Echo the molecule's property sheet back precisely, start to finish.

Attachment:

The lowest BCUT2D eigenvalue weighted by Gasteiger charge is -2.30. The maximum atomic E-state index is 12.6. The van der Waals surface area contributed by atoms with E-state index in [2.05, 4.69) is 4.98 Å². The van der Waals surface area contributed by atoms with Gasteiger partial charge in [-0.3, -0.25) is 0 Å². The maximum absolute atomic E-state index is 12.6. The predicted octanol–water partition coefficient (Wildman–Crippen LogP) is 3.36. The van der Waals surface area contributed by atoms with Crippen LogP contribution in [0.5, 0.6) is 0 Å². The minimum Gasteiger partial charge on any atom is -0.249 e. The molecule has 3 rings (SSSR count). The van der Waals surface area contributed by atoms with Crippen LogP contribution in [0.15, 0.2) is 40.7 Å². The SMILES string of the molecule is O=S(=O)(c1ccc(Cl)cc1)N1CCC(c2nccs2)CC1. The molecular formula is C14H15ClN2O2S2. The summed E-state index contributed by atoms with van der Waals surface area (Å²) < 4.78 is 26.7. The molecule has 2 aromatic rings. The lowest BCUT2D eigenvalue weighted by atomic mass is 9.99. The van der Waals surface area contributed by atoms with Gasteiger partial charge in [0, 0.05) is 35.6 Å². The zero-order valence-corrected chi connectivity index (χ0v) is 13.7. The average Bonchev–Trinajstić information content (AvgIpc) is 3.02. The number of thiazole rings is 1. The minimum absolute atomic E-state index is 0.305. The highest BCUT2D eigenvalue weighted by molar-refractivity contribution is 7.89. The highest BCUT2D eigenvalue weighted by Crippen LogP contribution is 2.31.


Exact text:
The lowest BCUT2D eigenvalue weighted by Gasteiger charge is -2.30. The maximum atomic E-state index is 12.6. The van der Waals surface area contributed by atoms with E-state index in [2.05, 4.69) is 4.98 Å². The van der Waals surface area contributed by atoms with Gasteiger partial charge in [-0.3, -0.25) is 0 Å². The maximum absolute atomic E-state index is 12.6. The predicted octanol–water partition coefficient (Wildman–Crippen LogP) is 3.36. The van der Waals surface area contributed by atoms with Crippen LogP contribution in [0.5, 0.6) is 0 Å². The minimum Gasteiger partial charge on any atom is -0.249 e. The molecule has 3 rings (SSSR count). The van der Waals surface area contributed by atoms with Crippen LogP contribution in [0.15, 0.2) is 40.7 Å². The SMILES string of the molecule is O=S(=O)(c1ccc(Cl)cc1)N1CCC(c2nccs2)CC1. The molecular formula is C14H15ClN2O2S2. The summed E-state index contributed by atoms with van der Waals surface area (Å²) < 4.78 is 26.7. The molecule has 2 aromatic rings. The lowest BCUT2D eigenvalue weighted by atomic mass is 9.99. The van der Waals surface area contributed by atoms with Gasteiger partial charge in [0, 0.05) is 35.6 Å². The zero-order valence-corrected chi connectivity index (χ0v) is 13.7. The average Bonchev–Trinajstić information content (AvgIpc) is 3.02. The number of thiazole rings is 1. The minimum absolute atomic E-state index is 0.305. The highest BCUT2D eigenvalue weighted by molar-refractivity contribution is 7.89. The highest BCUT2D eigenvalue weighted by Crippen LogP contribution is 2.31.